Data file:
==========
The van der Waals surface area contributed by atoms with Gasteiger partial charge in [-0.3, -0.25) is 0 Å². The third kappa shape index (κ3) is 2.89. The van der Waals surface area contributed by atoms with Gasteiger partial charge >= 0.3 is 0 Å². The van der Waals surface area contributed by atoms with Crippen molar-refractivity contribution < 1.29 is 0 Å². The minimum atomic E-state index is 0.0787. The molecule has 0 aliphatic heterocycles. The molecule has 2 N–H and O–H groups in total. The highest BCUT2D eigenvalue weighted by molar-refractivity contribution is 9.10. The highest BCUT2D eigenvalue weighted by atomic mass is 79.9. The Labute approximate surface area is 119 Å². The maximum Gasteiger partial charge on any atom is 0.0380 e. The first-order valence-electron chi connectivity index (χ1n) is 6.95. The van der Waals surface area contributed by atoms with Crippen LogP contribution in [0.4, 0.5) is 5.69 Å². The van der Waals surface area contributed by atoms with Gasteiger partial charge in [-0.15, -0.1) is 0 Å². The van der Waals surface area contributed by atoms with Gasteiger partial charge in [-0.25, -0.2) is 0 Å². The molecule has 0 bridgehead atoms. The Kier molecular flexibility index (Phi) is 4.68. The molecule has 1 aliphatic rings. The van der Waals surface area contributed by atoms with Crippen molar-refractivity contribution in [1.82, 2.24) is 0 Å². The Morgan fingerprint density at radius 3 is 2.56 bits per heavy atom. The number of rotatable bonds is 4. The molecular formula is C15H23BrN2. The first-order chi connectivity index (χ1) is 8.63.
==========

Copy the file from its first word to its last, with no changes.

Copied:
The van der Waals surface area contributed by atoms with Gasteiger partial charge in [-0.3, -0.25) is 0 Å². The third kappa shape index (κ3) is 2.89. The van der Waals surface area contributed by atoms with Gasteiger partial charge >= 0.3 is 0 Å². The van der Waals surface area contributed by atoms with Crippen molar-refractivity contribution < 1.29 is 0 Å². The minimum atomic E-state index is 0.0787. The molecule has 0 aliphatic heterocycles. The molecule has 2 N–H and O–H groups in total. The highest BCUT2D eigenvalue weighted by molar-refractivity contribution is 9.10. The highest BCUT2D eigenvalue weighted by atomic mass is 79.9. The Labute approximate surface area is 119 Å². The maximum Gasteiger partial charge on any atom is 0.0380 e. The first-order valence-electron chi connectivity index (χ1n) is 6.95. The van der Waals surface area contributed by atoms with Crippen LogP contribution in [0.4, 0.5) is 5.69 Å². The van der Waals surface area contributed by atoms with Gasteiger partial charge in [-0.15, -0.1) is 0 Å². The van der Waals surface area contributed by atoms with Gasteiger partial charge in [-0.25, -0.2) is 0 Å². The molecule has 0 bridgehead atoms. The Kier molecular flexibility index (Phi) is 4.68. The molecule has 1 aliphatic rings. The van der Waals surface area contributed by atoms with Crippen molar-refractivity contribution in [1.82, 2.24) is 0 Å². The Morgan fingerprint density at radius 3 is 2.56 bits per heavy atom. The number of rotatable bonds is 4. The molecular formula is C15H23BrN2. The first-order chi connectivity index (χ1) is 8.63.